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CCBUG Ride T’s & C’s


Cycling is normally an enjoyable and exciting activity, and we aim to make it so for all our ride participants. However, like many recreational activities that require physical exertion, cycling carries with it the risk of physical injury. By joining a CCBUG ride ...

"The Rider acknowledges and agrees that participation in cycling is inherently dangerous and that he/she participates in the Ride at his/her own risk. The risks associated with participating in CCBUG rides include but are not limited to the risk that:

  • the Rider may be involved in a collision with people, animals, vehicles and/or other objects;

  • the Rider may lose his/her balance;

  • the Rider may suffer from the effects of heat, cold, wind, rain and other weather conditions;

  • the Rider may suffer from physical exertion;

  • the Rider may become separated from the cycling group; and

  • the Rider may fall from your bicycle,


These risks may result in the Rider suffering harm including but not limited to physical or mental injury, disability, property damage and economic loss, or in extreme cases even death. There are other risks to which you may be exposed. 

It is the Rider’s responsibility to ensure that he/she wears appropriate clothing and safety equipment, including an Australian standards approved cycling helmet at all times during the Ride while riding a bicycle."

We highly recommend obtaining insurance to cover these unlikely circumstances. Such insurances are available via the membership of Bicycle NSW or other cycling bodies.


By participating in the cycling activities organised by the Central Coast Bicycle User Group, you agree:

  • That you participate at your own risk

  • That the agreement for services provided to you by the Central Coast Bicycle User Group does not include any implied or expressed warranty and that the services of the Central Coast Bicycle User Group will be rendered with due care and skill.


To help make CCBUG rides a safe and enjoyable experience, we do ask that you observe the following "terms and conditions" of our rides.


 Ride Participants Must

  • Wear a standards approved helmet whilst riding

  • Ensure their bike is road worthy and legal (see notes below)

  • Obey the road rules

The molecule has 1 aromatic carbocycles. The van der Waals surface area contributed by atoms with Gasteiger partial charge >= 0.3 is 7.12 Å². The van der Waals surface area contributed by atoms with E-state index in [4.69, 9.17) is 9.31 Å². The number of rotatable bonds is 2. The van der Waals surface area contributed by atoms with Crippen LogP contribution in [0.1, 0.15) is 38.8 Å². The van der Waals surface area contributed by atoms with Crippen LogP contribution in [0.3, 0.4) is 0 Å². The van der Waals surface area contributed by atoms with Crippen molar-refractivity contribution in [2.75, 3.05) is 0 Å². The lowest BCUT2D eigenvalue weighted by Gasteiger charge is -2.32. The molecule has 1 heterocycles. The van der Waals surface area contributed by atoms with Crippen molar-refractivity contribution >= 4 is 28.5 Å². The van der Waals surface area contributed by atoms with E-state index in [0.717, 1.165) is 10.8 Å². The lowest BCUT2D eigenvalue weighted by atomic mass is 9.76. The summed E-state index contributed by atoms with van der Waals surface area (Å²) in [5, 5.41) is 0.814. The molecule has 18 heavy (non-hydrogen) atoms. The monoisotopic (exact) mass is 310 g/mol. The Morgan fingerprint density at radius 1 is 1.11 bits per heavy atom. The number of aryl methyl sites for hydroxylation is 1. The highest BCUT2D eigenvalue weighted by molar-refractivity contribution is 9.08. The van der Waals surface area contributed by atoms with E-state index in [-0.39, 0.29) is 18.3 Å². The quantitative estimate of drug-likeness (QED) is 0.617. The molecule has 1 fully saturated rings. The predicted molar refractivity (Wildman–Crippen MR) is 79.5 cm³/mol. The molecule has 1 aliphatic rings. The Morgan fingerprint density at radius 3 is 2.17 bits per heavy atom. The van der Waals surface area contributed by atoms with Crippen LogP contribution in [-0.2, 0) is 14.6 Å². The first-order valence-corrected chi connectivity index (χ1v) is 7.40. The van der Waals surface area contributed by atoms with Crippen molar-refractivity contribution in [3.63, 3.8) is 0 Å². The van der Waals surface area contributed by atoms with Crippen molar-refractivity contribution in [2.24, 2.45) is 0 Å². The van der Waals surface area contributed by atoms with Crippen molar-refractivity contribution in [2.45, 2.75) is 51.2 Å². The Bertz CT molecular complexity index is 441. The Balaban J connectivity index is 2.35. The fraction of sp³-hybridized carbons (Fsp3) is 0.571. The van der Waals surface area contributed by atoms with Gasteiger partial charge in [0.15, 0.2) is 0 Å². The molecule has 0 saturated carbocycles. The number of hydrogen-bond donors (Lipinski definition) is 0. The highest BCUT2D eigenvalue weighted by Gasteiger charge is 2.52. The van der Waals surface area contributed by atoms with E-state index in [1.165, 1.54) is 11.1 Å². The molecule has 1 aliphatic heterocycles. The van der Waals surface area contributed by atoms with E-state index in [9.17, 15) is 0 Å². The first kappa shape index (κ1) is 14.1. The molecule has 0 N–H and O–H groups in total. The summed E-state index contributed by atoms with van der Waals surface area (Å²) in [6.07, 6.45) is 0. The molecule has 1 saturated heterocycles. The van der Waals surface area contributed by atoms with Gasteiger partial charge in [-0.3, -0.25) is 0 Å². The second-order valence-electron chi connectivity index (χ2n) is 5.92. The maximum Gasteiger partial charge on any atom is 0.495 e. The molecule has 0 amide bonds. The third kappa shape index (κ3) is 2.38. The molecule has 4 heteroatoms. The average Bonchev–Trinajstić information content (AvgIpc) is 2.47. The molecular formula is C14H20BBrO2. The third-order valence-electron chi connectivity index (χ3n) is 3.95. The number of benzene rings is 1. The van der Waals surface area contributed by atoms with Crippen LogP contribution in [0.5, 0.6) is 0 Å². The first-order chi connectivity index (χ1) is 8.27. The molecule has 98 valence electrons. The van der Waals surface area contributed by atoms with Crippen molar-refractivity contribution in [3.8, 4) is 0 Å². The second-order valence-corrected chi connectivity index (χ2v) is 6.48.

• Obey directions of the ride leader

  • Sign on to the ride, noting and accepting the risk warning and providing an off-ride emergency contact

  • Check the ride details beforehand to ensure they are capable of completing the ride as described, based on distance, elevation gained and planned pace (refer to the Ride Grade page for details)

  • Bring their own water, any snacks and money required

  • Be responsible for any children under their care (see Children on Rides below)



  • The CCBUG Ride Leader reserves the right to refuse any participant from being part of that ride, or ask a participant to leave the ride. This is to help ensure the safety of the rider themselves and/or the other ride participants. 

  • Most rides require some degree of road riding skill and fitness. It is recommended that you contact the ride leader before the ride and discuss any issues you have e.g. ride grade, medical conditions, traffic.

  • Participants are asked not to ride ahead of the leader, unless the leader has advised a designated section of the ride where this is acceptable. If you ride ahead and get lost, the ride leader is not obliged to try and find you.

  • If there is a designated sweep, he/she will stay at the back of the group.

  • Along some sections of the route you may be asked to ride "single file"; this is to help ensure your safety, and to minimise any conflicts with other road/path users. There will be time at the regroups and coffee stops to chat.

  • The ride leader may ask participants to act as ‘signposts’ at particular intersections. The signpost is to stop there and direct other riders on the correct route. When the sweep approaches and acknowledges the signpost, the signpost may rejoin the ride. When the group is spread out, signposts help maintain the pace and prevent participants from taking a wrong turn.

  • Participants should ride in a smooth and predictable manner, particularly when close to other riders.

  • Ensure to call and/or indicate when slowing, stopping or changing direction, and to pass on any calls such as “glass left”, “hole middle” or “car back” – just because you can hear a call doesn’t mean the person in front or behind can. This sharing of information makes for a safer and smoother ride for all.

  • If a participant wishes to leave the ride they should inform the leader or sweep beforehand.

  • Don’t expect anyone else on the ride to have the parts or the inclination to fix your bike should it break down. Especially on Medium grade rides or above, you should aim to be self sufficient. All participants should carry: